The U.S. Environmental Protection Administration’s (EPA) recent announcement of a new ozone standard of 75 parts-per-billion (ppb) raises many questions about federal-state responsibilities. Through promulgation and enforcement of federal ozone standards, EPA holds enormous power over the state, but the federal process makes it impossible for the state to succeed, wastes billions of state dollars, and frustrates efficient air quality improvement.

First promulgated in 1997, EPA did not begin legal implementation of the then “new” 85-ppb standard until 2004. Less than a month after the state, in May 2007, finalized its regulatory plan to meet this new 85-ppb standard, EPA proposed another ‘new’ and far more stringent standard. Now, before EPA even has even approved the state’s current plans, it finalized this new 75-ppb standard.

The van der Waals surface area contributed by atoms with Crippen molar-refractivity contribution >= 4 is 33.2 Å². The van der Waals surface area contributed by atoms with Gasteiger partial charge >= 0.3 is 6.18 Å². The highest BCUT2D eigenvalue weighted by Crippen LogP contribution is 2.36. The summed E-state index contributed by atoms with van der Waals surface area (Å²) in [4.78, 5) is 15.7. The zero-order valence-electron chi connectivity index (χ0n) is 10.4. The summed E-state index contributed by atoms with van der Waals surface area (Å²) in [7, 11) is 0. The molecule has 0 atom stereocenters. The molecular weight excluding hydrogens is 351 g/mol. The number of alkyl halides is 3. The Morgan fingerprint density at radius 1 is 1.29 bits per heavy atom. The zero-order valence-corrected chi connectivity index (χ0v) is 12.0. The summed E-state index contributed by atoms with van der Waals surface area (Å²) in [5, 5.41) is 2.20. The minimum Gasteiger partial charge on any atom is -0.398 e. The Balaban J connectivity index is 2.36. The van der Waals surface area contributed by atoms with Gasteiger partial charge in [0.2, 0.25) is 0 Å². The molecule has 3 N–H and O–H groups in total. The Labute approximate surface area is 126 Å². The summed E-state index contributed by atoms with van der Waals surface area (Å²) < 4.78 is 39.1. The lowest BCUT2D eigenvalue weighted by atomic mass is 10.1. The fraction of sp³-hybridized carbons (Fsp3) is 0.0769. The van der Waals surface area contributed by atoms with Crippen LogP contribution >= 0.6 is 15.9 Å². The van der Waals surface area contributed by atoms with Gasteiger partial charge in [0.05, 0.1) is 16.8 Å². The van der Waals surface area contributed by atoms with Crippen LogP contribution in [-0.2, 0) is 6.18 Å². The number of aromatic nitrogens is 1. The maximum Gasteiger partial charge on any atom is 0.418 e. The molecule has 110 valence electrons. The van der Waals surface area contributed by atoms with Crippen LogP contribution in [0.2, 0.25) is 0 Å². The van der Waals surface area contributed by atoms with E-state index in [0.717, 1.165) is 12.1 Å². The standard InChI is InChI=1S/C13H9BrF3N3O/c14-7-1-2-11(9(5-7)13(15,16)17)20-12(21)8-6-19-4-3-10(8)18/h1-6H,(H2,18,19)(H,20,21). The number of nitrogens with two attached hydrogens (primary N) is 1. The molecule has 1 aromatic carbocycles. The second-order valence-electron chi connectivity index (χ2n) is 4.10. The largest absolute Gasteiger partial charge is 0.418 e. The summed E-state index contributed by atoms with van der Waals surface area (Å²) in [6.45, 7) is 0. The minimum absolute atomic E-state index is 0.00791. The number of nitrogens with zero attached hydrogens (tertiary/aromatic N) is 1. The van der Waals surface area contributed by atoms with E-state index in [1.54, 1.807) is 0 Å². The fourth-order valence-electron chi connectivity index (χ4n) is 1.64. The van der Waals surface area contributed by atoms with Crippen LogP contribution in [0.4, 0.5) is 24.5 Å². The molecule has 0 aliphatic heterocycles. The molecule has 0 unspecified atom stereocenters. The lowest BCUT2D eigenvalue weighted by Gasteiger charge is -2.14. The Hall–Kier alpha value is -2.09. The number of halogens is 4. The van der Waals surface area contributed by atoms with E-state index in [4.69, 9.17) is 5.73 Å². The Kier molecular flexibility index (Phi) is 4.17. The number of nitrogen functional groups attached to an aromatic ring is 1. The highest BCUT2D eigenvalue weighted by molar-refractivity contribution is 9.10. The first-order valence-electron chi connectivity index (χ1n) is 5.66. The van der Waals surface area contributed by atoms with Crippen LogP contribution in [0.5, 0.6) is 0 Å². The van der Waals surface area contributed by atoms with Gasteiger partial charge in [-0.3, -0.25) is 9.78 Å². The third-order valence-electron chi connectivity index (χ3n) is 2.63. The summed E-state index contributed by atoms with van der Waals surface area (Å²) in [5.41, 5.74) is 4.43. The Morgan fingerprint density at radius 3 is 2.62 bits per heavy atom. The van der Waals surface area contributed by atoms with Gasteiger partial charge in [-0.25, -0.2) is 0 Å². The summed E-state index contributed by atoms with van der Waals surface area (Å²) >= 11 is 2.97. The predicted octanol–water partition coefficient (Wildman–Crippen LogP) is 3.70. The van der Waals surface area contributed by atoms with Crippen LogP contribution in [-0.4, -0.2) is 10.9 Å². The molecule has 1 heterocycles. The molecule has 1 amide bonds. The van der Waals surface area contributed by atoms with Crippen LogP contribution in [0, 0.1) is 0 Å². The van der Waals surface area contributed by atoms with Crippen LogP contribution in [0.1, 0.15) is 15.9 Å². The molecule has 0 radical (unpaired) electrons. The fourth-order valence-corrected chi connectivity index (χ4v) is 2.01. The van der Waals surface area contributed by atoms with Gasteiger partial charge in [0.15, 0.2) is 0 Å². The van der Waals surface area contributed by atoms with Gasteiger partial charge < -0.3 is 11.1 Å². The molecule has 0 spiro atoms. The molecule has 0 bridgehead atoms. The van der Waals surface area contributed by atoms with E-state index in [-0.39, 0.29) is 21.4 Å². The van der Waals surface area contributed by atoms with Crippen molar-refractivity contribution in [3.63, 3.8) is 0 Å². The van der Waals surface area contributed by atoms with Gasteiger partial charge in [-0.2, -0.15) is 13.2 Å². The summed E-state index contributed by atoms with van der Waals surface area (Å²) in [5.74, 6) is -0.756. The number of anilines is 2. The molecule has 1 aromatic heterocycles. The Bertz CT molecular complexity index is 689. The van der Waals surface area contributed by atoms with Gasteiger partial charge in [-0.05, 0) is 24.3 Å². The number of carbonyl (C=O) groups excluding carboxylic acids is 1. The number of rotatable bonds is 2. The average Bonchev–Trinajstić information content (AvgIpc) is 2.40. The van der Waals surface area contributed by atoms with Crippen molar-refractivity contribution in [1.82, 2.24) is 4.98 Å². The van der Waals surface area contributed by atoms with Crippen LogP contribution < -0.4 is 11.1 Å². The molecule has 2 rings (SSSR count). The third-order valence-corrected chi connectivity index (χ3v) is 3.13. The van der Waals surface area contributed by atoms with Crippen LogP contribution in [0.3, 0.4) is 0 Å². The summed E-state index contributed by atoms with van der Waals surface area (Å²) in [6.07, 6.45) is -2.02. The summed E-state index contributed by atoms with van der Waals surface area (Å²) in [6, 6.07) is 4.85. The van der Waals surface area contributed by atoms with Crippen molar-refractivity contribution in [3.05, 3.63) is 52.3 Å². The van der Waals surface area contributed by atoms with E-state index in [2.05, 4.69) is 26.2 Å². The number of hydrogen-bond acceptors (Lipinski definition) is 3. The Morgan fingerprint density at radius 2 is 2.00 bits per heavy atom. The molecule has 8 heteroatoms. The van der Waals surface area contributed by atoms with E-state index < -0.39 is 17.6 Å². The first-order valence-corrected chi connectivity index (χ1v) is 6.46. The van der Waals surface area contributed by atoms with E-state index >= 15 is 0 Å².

The EPA rules of the game constantly change, the standard continually ratchets upward, and the time frames are totally unrealistic. EPA imposed state deadlines on the 85-ppb standard before they finalized the rules states must follow to comply. It’s like a due date on a bill which is earlier than the date the invoice is mailed.

Texas has made far more progress in improving ozone levels than most other states. And onerous, costly regulations – for which all Texans have paid, one way or another – have played a major role in our success. At this point, emissions from mobile sources like cars and trucks produce the majority of ozone emissions. In the D/FW area, mobile sources account for more than 75% of relevant emissions. Even in the industrial Houston/Galveston area, mobile sources account for the majority. EPA, not the state, has regulatory jurisdiction over these mobile sources.

EPA must not merely impose authority and threaten sanctions on Texas. Rather, it must assume its responsibility to address mobile sources and establish a realistic process for states.

– Kathleen Hartnett White